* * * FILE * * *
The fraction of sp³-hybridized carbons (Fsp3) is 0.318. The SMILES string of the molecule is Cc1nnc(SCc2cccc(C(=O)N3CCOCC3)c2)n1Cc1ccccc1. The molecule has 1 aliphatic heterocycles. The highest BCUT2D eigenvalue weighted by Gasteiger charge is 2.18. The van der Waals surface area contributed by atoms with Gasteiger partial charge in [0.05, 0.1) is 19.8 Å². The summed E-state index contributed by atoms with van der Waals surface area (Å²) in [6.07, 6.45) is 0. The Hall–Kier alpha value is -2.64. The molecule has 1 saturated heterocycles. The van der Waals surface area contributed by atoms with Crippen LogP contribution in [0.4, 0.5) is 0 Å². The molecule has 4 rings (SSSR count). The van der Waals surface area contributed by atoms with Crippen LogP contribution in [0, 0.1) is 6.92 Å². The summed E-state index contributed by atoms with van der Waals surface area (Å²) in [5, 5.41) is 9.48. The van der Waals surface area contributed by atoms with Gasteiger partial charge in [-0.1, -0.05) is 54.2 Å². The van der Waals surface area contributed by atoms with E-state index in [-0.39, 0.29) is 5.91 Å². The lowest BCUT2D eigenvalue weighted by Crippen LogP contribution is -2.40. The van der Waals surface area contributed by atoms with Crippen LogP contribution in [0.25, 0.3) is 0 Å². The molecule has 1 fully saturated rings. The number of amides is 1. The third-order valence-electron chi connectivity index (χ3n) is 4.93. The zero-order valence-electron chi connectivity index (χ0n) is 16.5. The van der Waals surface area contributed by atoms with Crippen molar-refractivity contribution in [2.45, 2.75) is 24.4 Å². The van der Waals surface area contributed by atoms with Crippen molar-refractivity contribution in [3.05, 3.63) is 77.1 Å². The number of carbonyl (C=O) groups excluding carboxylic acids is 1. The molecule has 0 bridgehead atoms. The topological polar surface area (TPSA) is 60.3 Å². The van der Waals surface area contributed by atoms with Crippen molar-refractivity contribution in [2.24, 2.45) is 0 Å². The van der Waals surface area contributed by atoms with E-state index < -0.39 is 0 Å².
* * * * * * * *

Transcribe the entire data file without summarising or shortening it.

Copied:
The fraction of sp³-hybridized carbons (Fsp3) is 0.318. The SMILES string of the molecule is Cc1nnc(SCc2cccc(C(=O)N3CCOCC3)c2)n1Cc1ccccc1. The molecule has 1 aliphatic heterocycles. The highest BCUT2D eigenvalue weighted by Gasteiger charge is 2.18. The van der Waals surface area contributed by atoms with Gasteiger partial charge in [0.05, 0.1) is 19.8 Å². The summed E-state index contributed by atoms with van der Waals surface area (Å²) in [6.07, 6.45) is 0. The Hall–Kier alpha value is -2.64. The molecule has 1 saturated heterocycles. The van der Waals surface area contributed by atoms with Crippen LogP contribution in [0.4, 0.5) is 0 Å². The molecule has 4 rings (SSSR count). The van der Waals surface area contributed by atoms with Crippen LogP contribution in [0, 0.1) is 6.92 Å². The summed E-state index contributed by atoms with van der Waals surface area (Å²) in [5, 5.41) is 9.48. The van der Waals surface area contributed by atoms with Gasteiger partial charge in [-0.1, -0.05) is 54.2 Å². The van der Waals surface area contributed by atoms with E-state index in [-0.39, 0.29) is 5.91 Å². The lowest BCUT2D eigenvalue weighted by Crippen LogP contribution is -2.40. The van der Waals surface area contributed by atoms with Crippen LogP contribution in [0.25, 0.3) is 0 Å². The molecule has 1 fully saturated rings. The number of amides is 1. The third-order valence-electron chi connectivity index (χ3n) is 4.93. The zero-order valence-electron chi connectivity index (χ0n) is 16.5. The van der Waals surface area contributed by atoms with Crippen molar-refractivity contribution in [2.45, 2.75) is 24.4 Å². The van der Waals surface area contributed by atoms with Crippen molar-refractivity contribution in [3.05, 3.63) is 77.1 Å². The number of carbonyl (C=O) groups excluding carboxylic acids is 1. The molecule has 0 bridgehead atoms. The topological polar surface area (TPSA) is 60.3 Å². The van der Waals surface area contributed by atoms with Crippen molar-refractivity contribution in [2.24, 2.45) is 0 Å². The van der Waals surface area contributed by atoms with E-state index < -0.39 is 0 Å².